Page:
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Reviewers: Tony Augarde [Editor], Steve Arloff, Nick Barnard, Pierre Giroux, Don Mather, Glyn Pursglove, George Stacy, Sam Webster, Jonathan Woolf

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Three Classic Albums Plus

Avid AMSC 1029



Groove Blues
1. Ammon Joy
2. Groove Blues
3. Jug Handle
4. It Might As Well Be Spring
Boss Tenor
5. Hittin' The Jug
6. Close Your Eyes
7. My Romance
8. Canadian Sunset
9. Blue Ammons
10. Confirmation

1. Stompin' At The Savoy
Blue Gene
2. Blue Gene
3. Scamperin'
4. Blue Greens `n' Beans
5. Hip Tip
The Happy Blues
6. The Happy Blues
7. The Great Lie
8. Can't We Be Friends

Gene Ammons - Tenor sax
Arthur Taylor - Drums
Paul Quinichette - Tenor sax (tracks I/1-4)
John Coltrane - Alto sax (tracks I/1-4)
Jerome Richardson - Flute (tracks I/1-4)
Pepper Adams - Baritone sax (tracks I/1-4, II/2-5)
Mal Waldron - Piano (tracks I/1-4, II/2-5)
George Joyner - Bass (tracks I/1-4)
Tommy Flanagan - Piano (tracks I/5-10, II/1)
Doug Watkins - Bass (tracks I/5-10, II/1-5)
Ray Barretto - Conga drums (tracks I/5-10, II/1-5)
Idrees Sulieman - Trumpet (tracks II/2-5)
Art Farmer - Trumpet (tracks II/6-8)
Jackie McLean - Alto sax (tracks II/6-8)
Duke Jordan - Piano (tracks II/6-8)
Addison Farmer - Bass (tracks II/6-8)
Candido - Conga drums (tracks II/6-8)


The title of the album Boss Tenor sums up Gene Ammons perfectly. He was the son of boogie-woogie pianist Albert Ammons and was one of the tenor-saxists who developed the Chicago style of tenor-playing. In a way this was similar to the Texas school of tenormen, noted for their hard-driving playing, but it also took on some of the subtler, breathy sounds of such saxists as Lester Young. Gene was not particularly interested in displaying his technique, although he played bebop with Billy Eckstine's big band in the 1940s, but he was a stimulating, enjoyable player who certainly knew how to convey the blues.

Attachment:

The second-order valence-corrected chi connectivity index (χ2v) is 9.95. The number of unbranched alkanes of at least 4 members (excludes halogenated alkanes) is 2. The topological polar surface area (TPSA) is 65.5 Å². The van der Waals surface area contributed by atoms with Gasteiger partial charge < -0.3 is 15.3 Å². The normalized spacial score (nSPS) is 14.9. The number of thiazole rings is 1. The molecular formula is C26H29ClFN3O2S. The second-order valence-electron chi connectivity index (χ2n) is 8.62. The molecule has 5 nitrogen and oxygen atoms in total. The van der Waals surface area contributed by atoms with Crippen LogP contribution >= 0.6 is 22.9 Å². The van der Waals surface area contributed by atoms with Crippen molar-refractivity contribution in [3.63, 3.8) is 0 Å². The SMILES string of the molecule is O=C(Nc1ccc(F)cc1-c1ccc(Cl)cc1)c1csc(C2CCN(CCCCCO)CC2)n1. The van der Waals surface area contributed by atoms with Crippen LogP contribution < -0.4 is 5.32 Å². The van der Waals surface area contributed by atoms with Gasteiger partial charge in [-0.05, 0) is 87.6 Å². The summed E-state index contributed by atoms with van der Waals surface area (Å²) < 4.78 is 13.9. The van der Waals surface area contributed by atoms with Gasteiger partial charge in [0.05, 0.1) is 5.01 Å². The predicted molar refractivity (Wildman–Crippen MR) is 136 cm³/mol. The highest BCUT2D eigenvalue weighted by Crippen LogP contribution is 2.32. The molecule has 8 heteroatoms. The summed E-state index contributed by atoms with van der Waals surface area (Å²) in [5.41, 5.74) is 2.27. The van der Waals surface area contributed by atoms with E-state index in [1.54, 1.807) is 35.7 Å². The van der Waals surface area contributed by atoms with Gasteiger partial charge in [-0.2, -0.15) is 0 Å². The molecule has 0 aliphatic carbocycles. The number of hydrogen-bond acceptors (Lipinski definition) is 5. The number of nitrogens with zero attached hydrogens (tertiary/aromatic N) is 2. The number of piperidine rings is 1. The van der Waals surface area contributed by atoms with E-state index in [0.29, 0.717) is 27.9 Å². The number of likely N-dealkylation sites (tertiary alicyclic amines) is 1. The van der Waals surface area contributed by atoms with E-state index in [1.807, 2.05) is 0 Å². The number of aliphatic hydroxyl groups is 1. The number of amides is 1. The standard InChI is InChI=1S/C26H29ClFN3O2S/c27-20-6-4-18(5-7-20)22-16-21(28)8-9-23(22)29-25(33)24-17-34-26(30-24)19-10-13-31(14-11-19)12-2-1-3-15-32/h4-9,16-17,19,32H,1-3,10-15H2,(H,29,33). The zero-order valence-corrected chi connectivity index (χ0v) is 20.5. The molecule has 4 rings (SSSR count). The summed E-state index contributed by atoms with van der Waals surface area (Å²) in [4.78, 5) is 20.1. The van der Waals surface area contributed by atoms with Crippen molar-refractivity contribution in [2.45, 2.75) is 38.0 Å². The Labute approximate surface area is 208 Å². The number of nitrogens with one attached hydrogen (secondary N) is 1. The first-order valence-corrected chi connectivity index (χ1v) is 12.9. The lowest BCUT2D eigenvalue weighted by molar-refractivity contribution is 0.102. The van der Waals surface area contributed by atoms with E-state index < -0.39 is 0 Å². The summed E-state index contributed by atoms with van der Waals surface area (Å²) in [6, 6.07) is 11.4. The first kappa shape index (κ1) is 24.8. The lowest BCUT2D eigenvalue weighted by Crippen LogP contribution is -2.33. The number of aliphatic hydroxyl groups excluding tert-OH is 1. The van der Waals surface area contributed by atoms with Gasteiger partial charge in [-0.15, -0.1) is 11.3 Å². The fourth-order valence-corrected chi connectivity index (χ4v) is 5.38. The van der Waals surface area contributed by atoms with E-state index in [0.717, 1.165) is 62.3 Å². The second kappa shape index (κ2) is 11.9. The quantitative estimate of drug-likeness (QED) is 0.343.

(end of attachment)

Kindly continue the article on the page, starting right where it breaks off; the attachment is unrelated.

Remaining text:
These three LPs plus three tracks from The Happy Blues illustrate Ammons' work from 1956 to 1960, and emphasise the soulful element in his playing. This is accentuated through every track by Art Taylor's powerful drumming, backed up on many tracks by the conga drums of either Ray Barretto or Candido. Gene managed to combine soul with gutsiness when required but he could also perform ballads with feeling.

Gene's way with the blues is evident in a tune like Blue Gene, which he drenches in soul. It's a slow blues but Ray Barretto's conga drums suggest doubling the tempo, a hint to which Gene eventually succumbs. This is the longest track (13.55) on a double disc containing many long tracks, but it doesn't outstay its welcome, as Idries Sulieman, Pepper Adams, Mal Waldron and Doug Watkins add considerable solos. The following track, Scamperin', shows the group's paces in a blues at a faster tempo, with Idrees really letting his hair down.

For contrast, Hip Tip is a ballad which allows the band members to stretch out in seemingly lazy ease. The other tracks on the album give Gene a good showcase for his talents. John Coltrane makes a rare appearance on alto sax in the first first four tracks, all but one of which were composed by Mal Waldron. Coltrane's playing was equally potent on alto, tenor or soprano. The fourth track - It Might As Well Be Spring - displays Gene Ammons' intensity on a slow number.

The LP Boss Tenor let Ammons loose with just a rhythm section to reveal the full extent of his prowess, whether in ballad or powerhouse funk. And the three tracks from the LP The Happy Blues (Madhouse is omitted) set Ammons with trumpeter Art Farmer and altoist Jackie McLean in a session of varied moods. Gene's tone is gorgeously deep and expressive.

This is yet another bargain from Avid at budget price, although you may need to get out your magnifying glass again to deal with the sleeve-notes.

Tony Augarde

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